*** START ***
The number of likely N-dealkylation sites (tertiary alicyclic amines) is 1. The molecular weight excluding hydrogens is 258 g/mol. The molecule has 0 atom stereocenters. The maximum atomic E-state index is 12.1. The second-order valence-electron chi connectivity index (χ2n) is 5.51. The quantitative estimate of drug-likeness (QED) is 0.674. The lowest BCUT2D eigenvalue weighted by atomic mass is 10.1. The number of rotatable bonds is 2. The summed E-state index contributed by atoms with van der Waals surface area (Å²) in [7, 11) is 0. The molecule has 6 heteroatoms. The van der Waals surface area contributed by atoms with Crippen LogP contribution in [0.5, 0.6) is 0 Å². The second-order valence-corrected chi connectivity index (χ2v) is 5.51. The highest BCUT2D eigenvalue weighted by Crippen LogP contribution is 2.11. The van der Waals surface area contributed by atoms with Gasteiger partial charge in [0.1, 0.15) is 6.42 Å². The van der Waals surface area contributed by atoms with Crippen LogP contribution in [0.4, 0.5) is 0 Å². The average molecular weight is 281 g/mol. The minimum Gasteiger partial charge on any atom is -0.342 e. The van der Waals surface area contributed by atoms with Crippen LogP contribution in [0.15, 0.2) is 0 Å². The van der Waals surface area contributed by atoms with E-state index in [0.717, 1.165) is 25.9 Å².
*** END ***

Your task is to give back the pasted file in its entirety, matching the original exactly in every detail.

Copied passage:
The number of likely N-dealkylation sites (tertiary alicyclic amines) is 1. The molecular weight excluding hydrogens is 258 g/mol. The molecule has 0 atom stereocenters. The maximum atomic E-state index is 12.1. The second-order valence-electron chi connectivity index (χ2n) is 5.51. The quantitative estimate of drug-likeness (QED) is 0.674. The lowest BCUT2D eigenvalue weighted by atomic mass is 10.1. The number of rotatable bonds is 2. The summed E-state index contributed by atoms with van der Waals surface area (Å²) in [7, 11) is 0. The molecule has 6 heteroatoms. The van der Waals surface area contributed by atoms with Crippen LogP contribution in [0.5, 0.6) is 0 Å². The second-order valence-corrected chi connectivity index (χ2v) is 5.51. The highest BCUT2D eigenvalue weighted by Crippen LogP contribution is 2.11. The van der Waals surface area contributed by atoms with Gasteiger partial charge in [0.1, 0.15) is 6.42 Å². The van der Waals surface area contributed by atoms with Crippen LogP contribution in [0.4, 0.5) is 0 Å². The average molecular weight is 281 g/mol. The minimum Gasteiger partial charge on any atom is -0.342 e. The van der Waals surface area contributed by atoms with Crippen LogP contribution in [0.15, 0.2) is 0 Å². The van der Waals surface area contributed by atoms with E-state index in [0.717, 1.165) is 25.9 Å².